In 1973, President Nixon gave 135 pea-sized moon rock fragments as “goodwill” gifts to 135 nations. Today nobody seems to know the exact whereabouts of most of those precious samples, all embedded in clear acrylic balls. Most recently, a rock given to Malta disappeared from a museum there, reports the Christian Science Monitor.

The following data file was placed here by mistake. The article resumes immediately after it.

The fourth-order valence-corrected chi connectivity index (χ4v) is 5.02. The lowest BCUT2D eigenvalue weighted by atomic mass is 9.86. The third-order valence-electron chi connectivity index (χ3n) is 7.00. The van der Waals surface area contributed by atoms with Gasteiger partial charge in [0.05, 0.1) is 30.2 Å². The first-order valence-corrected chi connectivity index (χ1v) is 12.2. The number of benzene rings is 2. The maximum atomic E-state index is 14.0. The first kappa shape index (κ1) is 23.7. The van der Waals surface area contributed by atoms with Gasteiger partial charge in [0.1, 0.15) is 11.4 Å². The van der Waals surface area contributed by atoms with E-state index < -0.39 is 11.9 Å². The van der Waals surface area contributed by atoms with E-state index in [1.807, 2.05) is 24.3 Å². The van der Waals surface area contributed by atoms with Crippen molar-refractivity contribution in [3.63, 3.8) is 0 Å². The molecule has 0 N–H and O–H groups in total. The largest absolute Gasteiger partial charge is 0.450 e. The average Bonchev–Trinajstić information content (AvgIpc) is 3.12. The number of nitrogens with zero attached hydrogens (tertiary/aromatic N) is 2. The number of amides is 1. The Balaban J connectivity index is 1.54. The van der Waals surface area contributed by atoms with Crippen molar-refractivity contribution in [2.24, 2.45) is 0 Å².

Malta’s lunar larceny fits a trend, some experts say. The rocks could be in a museum display or a dictator’s desk drawer or, as in Canada, gathering dust in a museum storage room. They are valuable, worth millions of dollars each. “I would not be surprised if half of those 135 moon rocks have been stolen, or lost, or are now in a position where they could be stolen,” says a former NASA investigator. “I’ve been contacting museums around the world, and I’m not having responses I would have expected. There’s no real sense that any but a few of these moon rocks can be accounted for.”